Palestinian leader says Israel’s "administrative detention" violates human rights and due process
Jerusalem (AsiaNews) - "The basic problem is a system that revolves around administrative detention, which dates back to the British rule and which Israel today applies in a very liberal way, totally ignoring due process”, notes Prof. Bernard Sabella, a Catholic Fatah representative in Jerusalem and Executive Secretary of Middle East Council of Churches Palestinian refugee service, commenting on the latest case involving the 31 year old Mohammed Allan.
“If there is evidence of a crime or offense”, adds the intellectual and politician, “the alleged offender must be brought before the judge for trial". However, since 1967 this form of detention is applied "arbitrarily to detain thousands of Palestinians, including parliamentarians, and keep them in jail without trial."
The Israeli Supreme Court has suspended the Allan’s detention following his most recent relapse into coma and hospitalization in a critical condition. The Palestinian has been on hunger strike in protest against his indefinite administrative detention for more than 65 and doctors fear he has suffered brain damage. The court did not, however, ordered the man’s release and he is still subject to the detention order.
Under the provision Israel can detain a suspect for lengthy periods, even without any concrete charges, and the detention can be renewed every six months. That measure, once applied only to Palestinian militants, now also applies to Israelis although critics are skeptical about its application in these cases.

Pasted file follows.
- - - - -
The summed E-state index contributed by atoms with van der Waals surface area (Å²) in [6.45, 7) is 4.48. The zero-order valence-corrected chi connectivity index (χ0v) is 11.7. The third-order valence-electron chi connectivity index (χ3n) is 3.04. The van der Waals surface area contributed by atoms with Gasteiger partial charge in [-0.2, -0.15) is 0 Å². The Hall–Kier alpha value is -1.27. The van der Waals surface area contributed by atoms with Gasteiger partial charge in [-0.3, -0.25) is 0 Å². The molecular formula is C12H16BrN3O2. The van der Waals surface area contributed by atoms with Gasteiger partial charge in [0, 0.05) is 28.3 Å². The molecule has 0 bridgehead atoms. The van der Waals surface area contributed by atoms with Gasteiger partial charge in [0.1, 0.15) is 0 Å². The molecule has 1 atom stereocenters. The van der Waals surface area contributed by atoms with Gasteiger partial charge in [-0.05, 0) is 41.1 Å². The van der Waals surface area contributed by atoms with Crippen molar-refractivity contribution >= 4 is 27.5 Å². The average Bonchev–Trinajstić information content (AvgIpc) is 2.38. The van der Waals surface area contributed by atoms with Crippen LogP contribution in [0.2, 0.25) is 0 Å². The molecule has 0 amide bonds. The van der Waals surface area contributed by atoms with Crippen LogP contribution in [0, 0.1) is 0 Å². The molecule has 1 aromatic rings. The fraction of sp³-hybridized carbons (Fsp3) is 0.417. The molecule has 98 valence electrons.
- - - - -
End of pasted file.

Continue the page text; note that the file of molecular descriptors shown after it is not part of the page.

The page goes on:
Prof. Sabella maintains that this rule "violates a basic human right," which is "due process" for anyone accused "of having committed a crime." It keeps people in prison "for years without trial, against all human and civil rights". "We are concerned - he adds – of its free and unlimited use by Israel."
Referring to the case of Allan, the Fatah representative warns that "even if he were part of Islamic Jihad, but did not commit any crimes nor take part in planning violent acts or violations of the law and public order of Israel, then the arrest is a blatant violation of his basic rights". Even if you feel that he wanted to commit a crime, he warns, you do not have the legal right to put him in jail. "
The law on administrative detention, he said, "is a message sent by Israel, a threat of [preventive] punishment. We are in the presence of a worrying practice, because the system does not guarantee justice but proceeds according to a criterion of selection". In this way, he adds, "the state will saves having to carry out proper investigations, abusing corrective measures; it saves time, but violates the human rights of people and damages the legal system".
Widening the analysis to hundreds of Palestinian prisoners, many of them on hunger strike in protest, Prof. Sabella says that it is "a phenomenon that has been going on for decades" and "the causes" need to be looked at. They are, points out, "the continued occupation by Israel, which prevents it from coming to a common position that would allow Israelis and Palestinians to live in peace and security. The question of the prisoners - he concludes - is linked to the land issue". (DS)